4. Only browse the web on Wi-Fi

Smartphones are amazing devices, but being constantly connected can take its toll on our mental health.

Sometimes we just need time to think, to observe, or simply to quieten our minds. It is also healthy to sometimes use our brains to think for ourselves, for example, to find directions or make a decision without asking a computer for help.

One way to minimise time online and reduce our sense of being “always on” is to try to avoid using mobile internet data and only use the web over Wi-Fi. This can be easily achieved by switching off mobile data in your phones settings, meaning that it can only access internet via Wi-Fi. Doing this creates natural pockets of your day when you have to think for yourself and enjoy a slightly more analogue experience of life.

Not only is it good for you, but it is also good for the environment, because mobile data is much more energy intensive than cabled internet due to the fact that it’s much more efficient to transmit data through cables than it is through the air.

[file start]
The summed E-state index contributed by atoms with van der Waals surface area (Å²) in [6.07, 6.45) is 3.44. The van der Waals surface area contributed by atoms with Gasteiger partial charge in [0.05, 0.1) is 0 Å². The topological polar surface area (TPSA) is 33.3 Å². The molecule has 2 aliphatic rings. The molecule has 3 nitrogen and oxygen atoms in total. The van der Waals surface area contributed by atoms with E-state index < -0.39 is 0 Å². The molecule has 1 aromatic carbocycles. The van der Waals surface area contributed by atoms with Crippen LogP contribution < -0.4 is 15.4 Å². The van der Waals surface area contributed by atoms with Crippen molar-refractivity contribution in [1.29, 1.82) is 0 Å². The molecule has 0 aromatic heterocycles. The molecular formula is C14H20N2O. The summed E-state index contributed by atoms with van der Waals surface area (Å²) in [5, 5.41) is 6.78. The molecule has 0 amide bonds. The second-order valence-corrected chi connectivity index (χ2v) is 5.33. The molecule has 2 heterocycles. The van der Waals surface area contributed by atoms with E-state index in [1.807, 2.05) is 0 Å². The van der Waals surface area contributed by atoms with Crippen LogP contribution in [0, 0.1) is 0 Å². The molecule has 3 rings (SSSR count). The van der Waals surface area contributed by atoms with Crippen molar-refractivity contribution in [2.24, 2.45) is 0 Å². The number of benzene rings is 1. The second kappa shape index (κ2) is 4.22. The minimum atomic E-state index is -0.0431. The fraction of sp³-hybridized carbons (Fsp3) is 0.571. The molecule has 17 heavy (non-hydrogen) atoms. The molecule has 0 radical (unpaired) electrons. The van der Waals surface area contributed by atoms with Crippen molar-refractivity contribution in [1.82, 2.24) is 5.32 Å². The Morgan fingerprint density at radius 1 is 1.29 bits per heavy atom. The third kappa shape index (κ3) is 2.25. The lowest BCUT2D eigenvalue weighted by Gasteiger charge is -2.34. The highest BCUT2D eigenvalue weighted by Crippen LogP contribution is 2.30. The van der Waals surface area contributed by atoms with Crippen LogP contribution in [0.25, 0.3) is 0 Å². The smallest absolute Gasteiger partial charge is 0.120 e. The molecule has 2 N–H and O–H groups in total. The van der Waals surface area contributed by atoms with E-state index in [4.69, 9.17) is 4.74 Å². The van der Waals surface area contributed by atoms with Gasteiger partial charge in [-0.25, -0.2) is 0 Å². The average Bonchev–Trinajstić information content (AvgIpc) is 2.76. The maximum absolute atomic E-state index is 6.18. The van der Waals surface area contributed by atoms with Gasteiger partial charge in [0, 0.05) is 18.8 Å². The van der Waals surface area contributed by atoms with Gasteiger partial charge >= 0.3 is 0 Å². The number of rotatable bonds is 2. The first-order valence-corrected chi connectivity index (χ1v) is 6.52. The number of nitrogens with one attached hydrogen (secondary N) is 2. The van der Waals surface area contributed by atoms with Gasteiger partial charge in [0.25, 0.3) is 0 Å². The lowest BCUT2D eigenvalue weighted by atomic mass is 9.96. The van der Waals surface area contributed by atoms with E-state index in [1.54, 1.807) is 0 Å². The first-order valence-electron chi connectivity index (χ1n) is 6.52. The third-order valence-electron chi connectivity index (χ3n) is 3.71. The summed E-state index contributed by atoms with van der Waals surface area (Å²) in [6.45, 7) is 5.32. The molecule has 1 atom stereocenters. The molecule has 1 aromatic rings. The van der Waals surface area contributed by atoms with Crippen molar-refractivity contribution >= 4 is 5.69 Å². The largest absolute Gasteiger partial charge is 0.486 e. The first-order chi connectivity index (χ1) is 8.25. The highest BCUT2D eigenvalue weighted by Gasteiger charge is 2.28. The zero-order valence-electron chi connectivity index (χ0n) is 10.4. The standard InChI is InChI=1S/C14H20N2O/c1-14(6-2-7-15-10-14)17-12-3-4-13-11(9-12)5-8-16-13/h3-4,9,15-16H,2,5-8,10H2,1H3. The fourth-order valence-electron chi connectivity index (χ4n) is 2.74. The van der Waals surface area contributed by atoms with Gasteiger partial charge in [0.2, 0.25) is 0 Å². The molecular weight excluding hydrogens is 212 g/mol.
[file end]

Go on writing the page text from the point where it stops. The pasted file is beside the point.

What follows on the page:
Caveats and confessions

A small caveat to this is that wifi in moving vehicles such as trains and buses is not cabled wifi. They basically just use mobile data and have an open wifi hotspot that you can connect to, so I don’t think it really counts as wifi in this context.

I am also aware that I have contradicted myself by saying that I read Electrek and other websites on the train. I do this from time to time if I get really bored, but I am aware that when I default to not using the web on the train I actually find myself happier, with time to look at the scenery, to read and to think.

5. Limit or quit social media

There are many benefits to social media in connecting us with others but they can consume huge amounts of our time, are often designed to be addictive, and can have a negative impact on our mental health. Not to mention privacy issues and the manipulation of our thoughts, ideas, and beliefs.

Social media sites also consume a lot of energy. The website TweetFarts estimates that one tweet has the global warming equivalent impact of one human fart. Just think about that for a minute. How many farts are you responsible for? Limiting your use of social media or quitting altogether is a great way to free up time, maintain a healthy and independent mind, and reduce your internet carbon footprint.

That’s my top five. If you have other ideas that can help to reduce internet emissions and improve quality of life, you can fart, I mean tweet us @eatwholegrain.